Part of the Versace spring/summer 1994 couture collection, designed by Gianni Versace, the dress is a long black sheath evening gown made of black silk jersey with a rayon lining. A body-hugging style, with a sweetheart neckline plunging down below the sternum, the dress is held up with double straps. There are two thigh-high slits on both sides, although the left is shorter; this asymmetry is repeated in slits on either side of the back of the dress. The body is further revealed through a cutout section on the right side of the torso. The dress is decorated overall with gold- and silver-tone metal safety pins adorned with the Versace “Medusa” logo; these vary in size, and some are studded with rhinestones. In places, the safety pins seem to hold the pieces of the dress together, especially where the front and back of the dress meet above the torso opening, as well the back slits. Placed in series along the pieces of the dress fabric, they appear to create sutures that close the carefully tailored openings in an apparently improvised, but rhythmic and controlled manner. While the original runway version of the gown was designed to show off as much skin as possible, other versions of the dress created for Versace’s couture clients feature discreet mesh at the side and back, a higher neckline, and have fewer and less prominent safety-pin details.
The dress is a sensationalistic update of the ubiquitous “little black dress,” a staple of evening wear, which relies on contrast for its effect. Drama is added to an otherwise severe columnar silhouette by slashing the fabric in strategic places to draw attention to the body underneath. The design also has elements of historicism. The thin straps with metallic accents and the daring décolletage recall the 1883–1884 John Singer Sargent portrait of Madame X (Metropolitan Museum of Art). Gianni Versace updated the shock factor of this sexualized high-fashion object with the addition of the safety-pin details, referring to their subcultural appropriation as jewelry by British punks in the 1970s and 1980s. Although the slim sheath and black color essential to the gown’s design were in keeping with the minimalist aesthetic of the early 1990s, the designer updated these with his characteristically body-conscious tailoring and club references.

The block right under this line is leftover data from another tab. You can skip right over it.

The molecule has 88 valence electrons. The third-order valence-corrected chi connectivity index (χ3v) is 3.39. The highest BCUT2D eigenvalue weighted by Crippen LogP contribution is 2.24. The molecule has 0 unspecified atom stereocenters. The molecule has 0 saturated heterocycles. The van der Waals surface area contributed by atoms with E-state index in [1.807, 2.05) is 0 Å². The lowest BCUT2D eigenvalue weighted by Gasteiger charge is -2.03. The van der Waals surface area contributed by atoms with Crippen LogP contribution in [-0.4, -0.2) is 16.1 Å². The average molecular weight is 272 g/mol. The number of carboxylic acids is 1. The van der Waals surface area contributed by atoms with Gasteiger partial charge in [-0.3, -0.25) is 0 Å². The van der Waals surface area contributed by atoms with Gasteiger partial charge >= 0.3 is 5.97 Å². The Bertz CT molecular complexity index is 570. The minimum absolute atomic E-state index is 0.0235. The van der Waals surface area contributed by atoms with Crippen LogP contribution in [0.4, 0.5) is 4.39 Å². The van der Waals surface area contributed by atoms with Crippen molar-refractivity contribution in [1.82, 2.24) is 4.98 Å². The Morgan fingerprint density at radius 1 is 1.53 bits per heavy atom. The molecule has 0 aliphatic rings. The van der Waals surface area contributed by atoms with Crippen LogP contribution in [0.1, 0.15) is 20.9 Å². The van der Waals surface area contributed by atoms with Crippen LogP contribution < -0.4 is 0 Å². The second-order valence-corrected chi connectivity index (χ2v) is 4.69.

The collection of which this gown was a part premiered in Milan in October 1993. The runway show featured feminine looks given an edge with the addition of punk details, such as large safety pins even on lingerie-inspired gowns. The designs played with contrasts: flowing fabrics such as silk satins and chiffons were paired with tailored jerseys and leather, and lace details were contrasted with slashed and studded leather. Bold, solid colors vied with tie-dye and polka-dot prints, while the hemlines ranged from barely-there miniskirts to floor-length gowns.
A series of similar dresses featured at the finale, modeled by supermodels such as Claudia Schiffer and Naomi Campbell. These black sheath dresses all featured high-slit skirts and peekaboo cuts at the side and chest. Notably, all were embellished all over with gold and silver kilt pins, as were most items in the season’s collection. This particular dress was worn by Helena Christensen and was the penultimate look to be presented on the runway.
Punk details had been noted as a trend of the early 1990s, and indeed, Versace’s spring/summer 1994 collection had similar elements to his fall/winter 1992 “Miss S&M” show. Both featured aggressive cutaway designs punctuated by metallic “Medusa” details on otherwise conservative silhouettes, conspicuously reveling in eroticism in an era suspicious of sexuality due to the AIDS epidemic so much in the public attention. The voyeuristic slits and opulent materials of both collections explain Versace’s appeal to the music and Hollywood stars who wore his designs.